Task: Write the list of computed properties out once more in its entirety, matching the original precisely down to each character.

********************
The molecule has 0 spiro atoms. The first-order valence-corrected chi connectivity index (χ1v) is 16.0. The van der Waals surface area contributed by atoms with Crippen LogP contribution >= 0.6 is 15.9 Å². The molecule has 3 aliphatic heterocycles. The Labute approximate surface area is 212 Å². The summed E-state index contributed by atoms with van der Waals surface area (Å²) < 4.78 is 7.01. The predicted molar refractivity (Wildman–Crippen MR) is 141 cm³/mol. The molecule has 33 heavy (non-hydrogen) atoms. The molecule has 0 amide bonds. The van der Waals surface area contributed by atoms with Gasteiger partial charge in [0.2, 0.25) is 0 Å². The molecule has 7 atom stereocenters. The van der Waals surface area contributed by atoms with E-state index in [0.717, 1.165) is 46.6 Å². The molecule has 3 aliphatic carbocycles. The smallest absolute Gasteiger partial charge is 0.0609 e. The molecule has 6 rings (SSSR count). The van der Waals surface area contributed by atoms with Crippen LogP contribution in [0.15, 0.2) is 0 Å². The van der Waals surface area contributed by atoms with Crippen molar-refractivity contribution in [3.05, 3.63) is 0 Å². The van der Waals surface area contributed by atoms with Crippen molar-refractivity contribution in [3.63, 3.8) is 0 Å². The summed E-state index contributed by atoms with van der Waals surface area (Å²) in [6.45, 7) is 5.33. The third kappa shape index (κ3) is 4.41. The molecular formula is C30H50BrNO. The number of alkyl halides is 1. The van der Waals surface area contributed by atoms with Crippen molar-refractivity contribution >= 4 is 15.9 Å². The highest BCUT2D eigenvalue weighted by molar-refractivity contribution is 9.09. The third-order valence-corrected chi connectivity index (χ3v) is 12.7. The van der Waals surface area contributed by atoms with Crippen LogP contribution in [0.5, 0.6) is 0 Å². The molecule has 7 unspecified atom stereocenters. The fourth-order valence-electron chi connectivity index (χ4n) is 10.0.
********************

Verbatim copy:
The molecule has 0 spiro atoms. The first-order valence-corrected chi connectivity index (χ1v) is 16.0. The van der Waals surface area contributed by atoms with Crippen LogP contribution >= 0.6 is 15.9 Å². The molecule has 3 aliphatic heterocycles. The Labute approximate surface area is 212 Å². The summed E-state index contributed by atoms with van der Waals surface area (Å²) < 4.78 is 7.01. The predicted molar refractivity (Wildman–Crippen MR) is 141 cm³/mol. The molecule has 33 heavy (non-hydrogen) atoms. The molecule has 0 amide bonds. The van der Waals surface area contributed by atoms with Gasteiger partial charge in [0.2, 0.25) is 0 Å². The molecule has 7 atom stereocenters. The van der Waals surface area contributed by atoms with E-state index in [0.717, 1.165) is 46.6 Å². The molecule has 3 aliphatic carbocycles. The smallest absolute Gasteiger partial charge is 0.0609 e. The molecule has 6 rings (SSSR count). The van der Waals surface area contributed by atoms with Crippen LogP contribution in [0.15, 0.2) is 0 Å². The van der Waals surface area contributed by atoms with Crippen molar-refractivity contribution in [3.05, 3.63) is 0 Å². The van der Waals surface area contributed by atoms with Crippen molar-refractivity contribution in [3.63, 3.8) is 0 Å². The summed E-state index contributed by atoms with van der Waals surface area (Å²) in [6.45, 7) is 5.33. The third kappa shape index (κ3) is 4.41. The molecular formula is C30H50BrNO. The number of alkyl halides is 1. The van der Waals surface area contributed by atoms with Crippen molar-refractivity contribution >= 4 is 15.9 Å². The highest BCUT2D eigenvalue weighted by molar-refractivity contribution is 9.09. The third-order valence-corrected chi connectivity index (χ3v) is 12.7. The van der Waals surface area contributed by atoms with Crippen LogP contribution in [0.5, 0.6) is 0 Å². The molecule has 7 unspecified atom stereocenters. The fourth-order valence-electron chi connectivity index (χ4n) is 10.0.